What will Henry yield:

While some fans are hopeful of Henry fetching a 1st round draft pick, the truth be told, any team interested in Henry would likely be better suited expending a first round draft selection on one of the RBs which will be available in the draft. Henry also carries a significant recent injury history along with him, although at the same time he is just entering his prime countering that.

Look for Henry to fetch a mid-to-late 2nd rounder or an early 3rd round selection in this season's draft. The Bills have far too much rebuilding to do to turn down even a 3rd round selection in exchange for Henry.

What Bills fans should not expect:

Fans shouldn't expect Henry to end up in Miami. On a team run and managed by media perceptions and one that has made several very high risk, high opportunity cost, and not so wise moves, putting those moves under a microscope won't happen.

Henry's getting traded to Miami would do exactly that. It would pit the two RBs, Henry and McGahee in a showcase for the world to see, at least twice a season directly, more often indirectly. Both would reside in the AFC East and therefore have essentially the same schedule. Both would play each other directly twice a season. And fans of both teams would be comparing their performances on almost a week-to-week basis.

So why won't this happen? It most likely won't happen for those very reasons. Coming off of one failure, the biggest and most expensive failure of the Commander Tom era in Buffalo, as well as an extremely costly one to the team for seasons and now even into the future, Commander Tom will not set himself up to be put under the microscope giving the football-viewing world a front-row view as to the developing results of his next biggest decision. The logic is simple. If Willis McGahee were to get injured this season, then Commander Tom's second biggest player decision would instantaneously be deemed a failure. Once Henry is traded, if Henry has a bigger season than McGahee, then this would also challenge the good Commander's judgement. In fact, as has been stated often in the past, if Willis McGahee does not bear out to be at least an entire echelon better than Henry, then this move was not justified. Henry's being in Miami would simply highlight those developments.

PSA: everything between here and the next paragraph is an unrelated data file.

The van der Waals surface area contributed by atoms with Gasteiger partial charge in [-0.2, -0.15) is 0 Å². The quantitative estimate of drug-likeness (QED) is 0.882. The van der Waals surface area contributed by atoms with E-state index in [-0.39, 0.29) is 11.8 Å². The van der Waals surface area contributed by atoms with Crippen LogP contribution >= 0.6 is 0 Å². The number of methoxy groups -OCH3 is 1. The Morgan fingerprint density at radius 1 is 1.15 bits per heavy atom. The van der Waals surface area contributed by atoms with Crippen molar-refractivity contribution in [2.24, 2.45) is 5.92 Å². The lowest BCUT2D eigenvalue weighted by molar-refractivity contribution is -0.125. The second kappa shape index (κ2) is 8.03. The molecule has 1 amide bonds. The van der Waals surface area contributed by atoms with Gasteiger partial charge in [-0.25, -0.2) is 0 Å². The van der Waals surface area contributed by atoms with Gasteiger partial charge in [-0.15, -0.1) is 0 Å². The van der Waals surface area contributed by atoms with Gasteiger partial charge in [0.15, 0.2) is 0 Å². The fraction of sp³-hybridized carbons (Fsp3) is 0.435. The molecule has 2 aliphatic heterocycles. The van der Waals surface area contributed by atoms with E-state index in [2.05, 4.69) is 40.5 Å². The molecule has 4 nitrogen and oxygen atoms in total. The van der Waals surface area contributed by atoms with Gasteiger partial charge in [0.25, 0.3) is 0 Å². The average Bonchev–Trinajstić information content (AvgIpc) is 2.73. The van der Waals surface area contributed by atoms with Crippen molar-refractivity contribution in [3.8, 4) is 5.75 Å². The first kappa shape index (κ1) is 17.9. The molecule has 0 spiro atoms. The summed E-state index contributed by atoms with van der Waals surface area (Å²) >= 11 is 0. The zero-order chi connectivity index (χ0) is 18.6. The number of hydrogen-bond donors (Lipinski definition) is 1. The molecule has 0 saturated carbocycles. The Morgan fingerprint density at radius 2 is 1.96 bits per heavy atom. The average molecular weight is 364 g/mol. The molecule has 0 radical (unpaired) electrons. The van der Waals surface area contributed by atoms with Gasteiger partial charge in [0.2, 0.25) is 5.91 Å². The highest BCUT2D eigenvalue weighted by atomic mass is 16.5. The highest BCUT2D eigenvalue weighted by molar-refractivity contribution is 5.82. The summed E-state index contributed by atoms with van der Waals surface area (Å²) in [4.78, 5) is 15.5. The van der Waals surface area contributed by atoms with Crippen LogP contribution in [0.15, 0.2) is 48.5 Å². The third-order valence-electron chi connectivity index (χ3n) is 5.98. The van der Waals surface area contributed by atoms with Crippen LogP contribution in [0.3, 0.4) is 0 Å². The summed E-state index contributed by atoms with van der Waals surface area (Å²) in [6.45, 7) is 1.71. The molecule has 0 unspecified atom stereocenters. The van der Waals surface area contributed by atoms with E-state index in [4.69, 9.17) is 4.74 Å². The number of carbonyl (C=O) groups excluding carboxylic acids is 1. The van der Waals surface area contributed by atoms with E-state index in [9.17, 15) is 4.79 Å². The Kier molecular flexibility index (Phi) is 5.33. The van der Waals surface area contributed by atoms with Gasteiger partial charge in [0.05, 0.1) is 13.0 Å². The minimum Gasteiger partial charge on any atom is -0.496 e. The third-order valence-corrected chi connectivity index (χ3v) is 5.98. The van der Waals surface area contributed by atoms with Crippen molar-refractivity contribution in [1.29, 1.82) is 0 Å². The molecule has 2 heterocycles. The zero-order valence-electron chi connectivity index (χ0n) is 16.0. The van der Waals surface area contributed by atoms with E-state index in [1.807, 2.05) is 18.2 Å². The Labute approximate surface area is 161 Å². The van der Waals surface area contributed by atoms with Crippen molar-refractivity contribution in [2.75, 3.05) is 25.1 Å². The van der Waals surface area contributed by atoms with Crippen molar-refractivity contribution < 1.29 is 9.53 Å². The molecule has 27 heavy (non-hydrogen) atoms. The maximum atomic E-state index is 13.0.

In spite of the team not having admitted that bringing Humpty Dumpty over from New England was a poor decision and one which has cost the team in many ways, not to dwell on the fact that the same mistake was repeated last season, the results of that trade are as clear as a blue sky on a sunny day to anyone with a grain of objectivity. The lost first round selection, the salary expended, last season's decision not to free up $8 million in cap space not to mention avoid sinking yet another $5-6 million into the move as well as creating additional cap hits in the future or greater salaries in the $5 million range, sure could have built a heck of an offensive line during that same time period and for several seasons to come.

Whether or not Willis McGahee develops into the RB that greatly exceeds what Henry provided for two seasons remains to be seen. But wherever Henry ends up, and he should be dealt, do not expect it to be encased in a showcase. Fans will likely have to go out of their way this coming season to find ways to draw direct comparisons between Henry and McGahee.

Comments: mweiler.billsreport@cox.net